REVIEW: Real Steel

26 03 2012

What’s more American than virtually remaking “Rocky,” replacing Sylvester Stallone with a robot, set in the heartlands?  That’s “Real Steel” in a nutshell, a Hugh Jackman vehicle that director Shawn Levy proclaims as a classic expression of Americana.  Well, for starters, America deserves better than this.

Levy is under the delusion that his movie has a place on the American kitchen table next to the apple pie; I’m here to tell you that the only place “Real Steel” belongs with apple pie is when the dessert is stale, rotten, and in a garbage bag.  Its tired, unoriginal story combined with mildly stimulating visuals make for a lackluster watch.  Levy also gets a bit genre-confused, wedding the sports film to the sci-fi with little success.  I still think there’s hope in genre cross-pollination, but I hope no one looks back and thinks that “Real Steel” or “Cowboys & Aliens” were ahead of their time.  Both are feeble, flailing attempts to give a little shimmer to tarnished brands.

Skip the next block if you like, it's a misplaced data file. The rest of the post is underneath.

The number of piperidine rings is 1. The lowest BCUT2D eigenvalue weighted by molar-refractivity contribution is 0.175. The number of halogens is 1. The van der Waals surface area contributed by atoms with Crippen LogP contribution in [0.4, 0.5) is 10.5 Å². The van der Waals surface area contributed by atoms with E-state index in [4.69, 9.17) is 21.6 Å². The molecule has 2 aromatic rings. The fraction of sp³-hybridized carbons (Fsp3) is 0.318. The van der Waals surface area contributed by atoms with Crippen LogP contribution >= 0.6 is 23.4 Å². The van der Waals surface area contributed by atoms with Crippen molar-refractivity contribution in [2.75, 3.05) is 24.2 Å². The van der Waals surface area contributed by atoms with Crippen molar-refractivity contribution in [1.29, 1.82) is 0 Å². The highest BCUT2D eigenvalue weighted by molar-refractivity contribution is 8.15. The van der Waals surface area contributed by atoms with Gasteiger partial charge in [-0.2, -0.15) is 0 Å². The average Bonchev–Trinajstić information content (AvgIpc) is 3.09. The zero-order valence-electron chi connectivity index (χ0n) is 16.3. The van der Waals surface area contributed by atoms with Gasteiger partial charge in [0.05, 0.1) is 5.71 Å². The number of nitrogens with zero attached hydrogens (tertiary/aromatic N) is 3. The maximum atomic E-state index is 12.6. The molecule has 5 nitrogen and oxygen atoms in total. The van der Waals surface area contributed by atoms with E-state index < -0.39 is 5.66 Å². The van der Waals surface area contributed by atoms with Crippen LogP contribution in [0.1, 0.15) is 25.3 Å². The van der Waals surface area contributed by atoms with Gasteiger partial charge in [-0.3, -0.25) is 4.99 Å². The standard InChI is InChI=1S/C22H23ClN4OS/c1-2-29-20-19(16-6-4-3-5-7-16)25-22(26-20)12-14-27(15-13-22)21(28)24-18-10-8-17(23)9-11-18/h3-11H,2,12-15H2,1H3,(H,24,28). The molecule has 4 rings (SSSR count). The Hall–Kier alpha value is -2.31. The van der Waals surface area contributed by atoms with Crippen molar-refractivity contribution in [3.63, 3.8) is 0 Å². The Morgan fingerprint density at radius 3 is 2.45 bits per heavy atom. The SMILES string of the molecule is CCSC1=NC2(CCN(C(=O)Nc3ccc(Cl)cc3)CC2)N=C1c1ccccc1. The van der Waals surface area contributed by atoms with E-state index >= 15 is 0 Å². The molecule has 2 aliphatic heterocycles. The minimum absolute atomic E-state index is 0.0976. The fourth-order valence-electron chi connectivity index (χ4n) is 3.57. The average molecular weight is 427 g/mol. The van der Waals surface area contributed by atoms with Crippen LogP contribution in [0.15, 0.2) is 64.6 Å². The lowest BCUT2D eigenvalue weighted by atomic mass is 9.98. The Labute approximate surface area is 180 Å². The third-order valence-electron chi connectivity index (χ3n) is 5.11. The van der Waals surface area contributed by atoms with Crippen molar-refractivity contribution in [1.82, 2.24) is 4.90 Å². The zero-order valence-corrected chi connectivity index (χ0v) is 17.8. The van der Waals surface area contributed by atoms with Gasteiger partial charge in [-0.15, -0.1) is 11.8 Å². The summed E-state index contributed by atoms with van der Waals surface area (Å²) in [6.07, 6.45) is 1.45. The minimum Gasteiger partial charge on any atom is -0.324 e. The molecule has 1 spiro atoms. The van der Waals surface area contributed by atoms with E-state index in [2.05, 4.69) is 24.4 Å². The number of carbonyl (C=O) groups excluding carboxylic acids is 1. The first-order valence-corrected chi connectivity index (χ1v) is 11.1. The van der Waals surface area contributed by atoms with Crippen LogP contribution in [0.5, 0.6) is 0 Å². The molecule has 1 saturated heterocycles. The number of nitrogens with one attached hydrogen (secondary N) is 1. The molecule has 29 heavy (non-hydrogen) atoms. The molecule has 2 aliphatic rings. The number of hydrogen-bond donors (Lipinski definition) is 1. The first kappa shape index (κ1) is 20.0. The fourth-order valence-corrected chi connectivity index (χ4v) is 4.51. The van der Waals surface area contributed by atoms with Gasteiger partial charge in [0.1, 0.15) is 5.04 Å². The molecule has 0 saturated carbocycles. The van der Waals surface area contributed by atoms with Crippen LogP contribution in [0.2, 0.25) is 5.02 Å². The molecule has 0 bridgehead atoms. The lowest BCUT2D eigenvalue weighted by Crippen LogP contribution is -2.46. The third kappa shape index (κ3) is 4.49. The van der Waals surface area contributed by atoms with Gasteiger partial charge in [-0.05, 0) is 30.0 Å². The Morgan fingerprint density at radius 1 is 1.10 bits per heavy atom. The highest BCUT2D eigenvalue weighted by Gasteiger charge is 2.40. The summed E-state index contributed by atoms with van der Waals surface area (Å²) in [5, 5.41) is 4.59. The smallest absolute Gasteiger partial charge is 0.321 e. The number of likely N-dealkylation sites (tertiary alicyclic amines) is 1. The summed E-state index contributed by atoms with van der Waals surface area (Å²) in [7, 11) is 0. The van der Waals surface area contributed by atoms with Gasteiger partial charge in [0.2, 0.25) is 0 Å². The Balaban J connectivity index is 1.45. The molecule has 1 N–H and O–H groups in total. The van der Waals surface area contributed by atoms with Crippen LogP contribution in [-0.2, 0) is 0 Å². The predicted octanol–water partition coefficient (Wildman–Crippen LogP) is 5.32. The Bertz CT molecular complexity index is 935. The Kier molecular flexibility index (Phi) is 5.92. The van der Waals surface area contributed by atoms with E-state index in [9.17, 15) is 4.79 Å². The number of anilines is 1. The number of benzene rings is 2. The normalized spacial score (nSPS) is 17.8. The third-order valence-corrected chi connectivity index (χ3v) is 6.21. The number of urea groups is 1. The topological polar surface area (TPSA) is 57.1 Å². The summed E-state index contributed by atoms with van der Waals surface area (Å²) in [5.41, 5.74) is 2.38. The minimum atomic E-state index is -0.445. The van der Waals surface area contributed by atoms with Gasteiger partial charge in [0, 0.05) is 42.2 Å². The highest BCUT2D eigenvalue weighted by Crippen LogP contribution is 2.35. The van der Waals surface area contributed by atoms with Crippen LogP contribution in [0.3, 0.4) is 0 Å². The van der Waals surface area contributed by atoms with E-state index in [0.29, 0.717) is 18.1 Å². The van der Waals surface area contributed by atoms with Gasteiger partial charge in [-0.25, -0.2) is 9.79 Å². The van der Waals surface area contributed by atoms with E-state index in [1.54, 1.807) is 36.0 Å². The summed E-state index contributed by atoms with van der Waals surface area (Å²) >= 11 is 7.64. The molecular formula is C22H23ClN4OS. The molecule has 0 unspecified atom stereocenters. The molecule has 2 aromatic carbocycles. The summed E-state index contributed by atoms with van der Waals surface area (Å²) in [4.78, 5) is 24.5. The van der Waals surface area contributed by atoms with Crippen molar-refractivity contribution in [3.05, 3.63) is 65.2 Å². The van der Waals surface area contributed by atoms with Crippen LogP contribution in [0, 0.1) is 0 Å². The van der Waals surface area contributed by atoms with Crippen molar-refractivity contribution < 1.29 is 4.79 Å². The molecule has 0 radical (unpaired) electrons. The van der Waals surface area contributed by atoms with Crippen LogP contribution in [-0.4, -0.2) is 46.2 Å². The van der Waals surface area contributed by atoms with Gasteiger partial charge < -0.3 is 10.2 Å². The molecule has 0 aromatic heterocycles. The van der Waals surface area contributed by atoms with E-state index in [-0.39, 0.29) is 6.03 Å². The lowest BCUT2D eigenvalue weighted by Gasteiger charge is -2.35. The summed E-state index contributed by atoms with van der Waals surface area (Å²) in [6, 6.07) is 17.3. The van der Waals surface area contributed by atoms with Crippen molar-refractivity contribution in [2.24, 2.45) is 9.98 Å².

However, I suppose it is rather effective at communicating the age-old American myths.  Any deadbeat dad, in this case Hugh Jackman, no matter how estranged, can reconnect with his son, here played by an incredibly hyperactive Dakota Goyo.  Anyone can succeed if they have friends with faith in them, here Evangeline Lilly (who is far from her glory days on “Lost” when she was my huge crush).  But most of all, anyone can beat the odds and be a winner with hard work and faith – even a robot.  That’s the American dream, but it’s been realized before … and better.  C-